Sandoz AG is making an $80 million equity investment in SyStemixInc., and in doing so increasing its stake in the biotechnologycompany to 71.6 percent on a fully diluted basis.

Pharmaceutical giant Sandoz will purchase about 4.6 million sharesof SyStemix (NASDAQ:STMX) and receive warrants for another 1.4million shares, which have an exercise price of $27.50 per share anda maturity of three years. Warrants aside, Sandoz bought the sharesfor $17.33 apiece. SyStemix's stock closed at $17.13 Tuesday, up$1.13.

Under a December 1991 agreement, the Swiss company purchased a60 percent stake in SyStemix for $392 million. The deal stipulatedthat Sandoz was prohibited from increasing its holdings for sevenyears, although it could offer to buy all remaining shares after threeyears.

The amended agreement allows Sandoz to own 71.6 percent of thePalo Alto, Calif. company on a fully diluted basis, and increase itsstake to 73.9 percent if it exercises the warrants, said WendyHitchcock, SyStemix's chief financial officer. In December 1998,Sandoz can increase its holding to 75 percent, and is not restrictedafter December 2001.

SyStemix reported $37 million in cash on Sept. 30, enough to lastuntil mid-1995. Hitchcock said the $80 million should take thecompany another 18 months after that.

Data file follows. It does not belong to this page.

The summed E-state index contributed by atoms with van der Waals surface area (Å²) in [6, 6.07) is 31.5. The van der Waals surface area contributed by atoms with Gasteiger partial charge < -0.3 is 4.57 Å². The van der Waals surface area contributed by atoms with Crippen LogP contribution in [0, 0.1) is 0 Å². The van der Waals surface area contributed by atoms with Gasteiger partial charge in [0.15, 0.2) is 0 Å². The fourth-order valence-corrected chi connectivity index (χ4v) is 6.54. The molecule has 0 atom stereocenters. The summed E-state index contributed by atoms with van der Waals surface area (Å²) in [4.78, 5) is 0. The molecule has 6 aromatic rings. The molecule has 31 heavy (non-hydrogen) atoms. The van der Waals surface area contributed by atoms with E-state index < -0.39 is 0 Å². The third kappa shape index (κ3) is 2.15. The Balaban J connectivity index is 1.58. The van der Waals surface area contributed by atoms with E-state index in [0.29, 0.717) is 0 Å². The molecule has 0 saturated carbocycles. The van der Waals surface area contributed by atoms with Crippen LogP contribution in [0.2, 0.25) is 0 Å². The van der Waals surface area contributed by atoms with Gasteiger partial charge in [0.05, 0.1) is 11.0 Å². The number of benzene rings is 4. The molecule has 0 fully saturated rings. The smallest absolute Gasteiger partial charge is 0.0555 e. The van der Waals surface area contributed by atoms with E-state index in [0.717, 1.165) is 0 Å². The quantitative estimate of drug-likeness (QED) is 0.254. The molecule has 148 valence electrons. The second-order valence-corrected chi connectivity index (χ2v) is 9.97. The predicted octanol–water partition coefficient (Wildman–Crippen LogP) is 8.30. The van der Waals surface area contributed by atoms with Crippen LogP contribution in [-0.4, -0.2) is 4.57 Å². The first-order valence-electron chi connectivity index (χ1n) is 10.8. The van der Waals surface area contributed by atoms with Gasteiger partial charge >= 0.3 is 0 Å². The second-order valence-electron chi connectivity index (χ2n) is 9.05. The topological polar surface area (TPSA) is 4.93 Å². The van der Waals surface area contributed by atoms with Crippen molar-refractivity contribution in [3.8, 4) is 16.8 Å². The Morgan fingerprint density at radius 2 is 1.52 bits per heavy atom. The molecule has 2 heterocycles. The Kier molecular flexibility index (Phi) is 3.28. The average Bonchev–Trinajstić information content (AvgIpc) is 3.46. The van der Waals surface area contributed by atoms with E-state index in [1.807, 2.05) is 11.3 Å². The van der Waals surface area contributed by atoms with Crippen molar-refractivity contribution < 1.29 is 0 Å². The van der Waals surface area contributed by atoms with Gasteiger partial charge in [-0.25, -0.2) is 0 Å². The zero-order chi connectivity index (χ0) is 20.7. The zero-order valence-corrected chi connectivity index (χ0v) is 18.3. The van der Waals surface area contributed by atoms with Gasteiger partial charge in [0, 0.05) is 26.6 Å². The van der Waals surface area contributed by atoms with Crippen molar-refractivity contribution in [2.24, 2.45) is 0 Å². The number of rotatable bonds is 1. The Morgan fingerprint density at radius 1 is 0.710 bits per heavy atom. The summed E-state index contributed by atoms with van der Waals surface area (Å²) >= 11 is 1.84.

"The company needed financing, and the financing markets aretough," Hitchcock told BioWorld. "We needed to get 18 months offinancing. There were a number of alternatives we were discussing,and the one with Sandoz turned out to be the best.

"Doing something in this market at market price is significant," shesaid. "We're pleased in terms of both the financing and Sandoz'sexpression of continued confidence."

SyStemix, which focuses mainly on developing cellular and genetherapy products based on hematopoietic stem cells and progenitors,also is collaborating with Sandoz. The most significant of thoseefforts is a joint venture called Progenesys, which is developinghematopoietic cell-based therapies for HIV.

Robert Faulkner, an analyst with S.G. Warburg & Co. Inc., in NewYork, told BioWorld that the financing likely means that SyStemixwill remain independent, through the financing period and maybewell after that.

"Clearly it's a fundamental positive for the company," Faulkner said."It reaffirms Sandoz's commitment to the company in the eyes of themarket.

"This is a move that leaves the company independent," Faulknersaid. "I'm not aware of any friction between the companies, soindependence appears to be in the cards. We remain confident thatSyStemix is a leader, or the leader, technologically in stem cell-based cell therapy. We don't know that they'll be first to market, butare impressed by the precision of their process."

Sandoz has six of the 11 seats on the SyStemix board of directors.Hitchcock said that if Sandoz makes an offer for the rest of theSyStemix, which it now can do, two of three independent boardmembers must approve. n

-- Jim Shrine

(c) 1997 American Health Consultants. All rights reserved.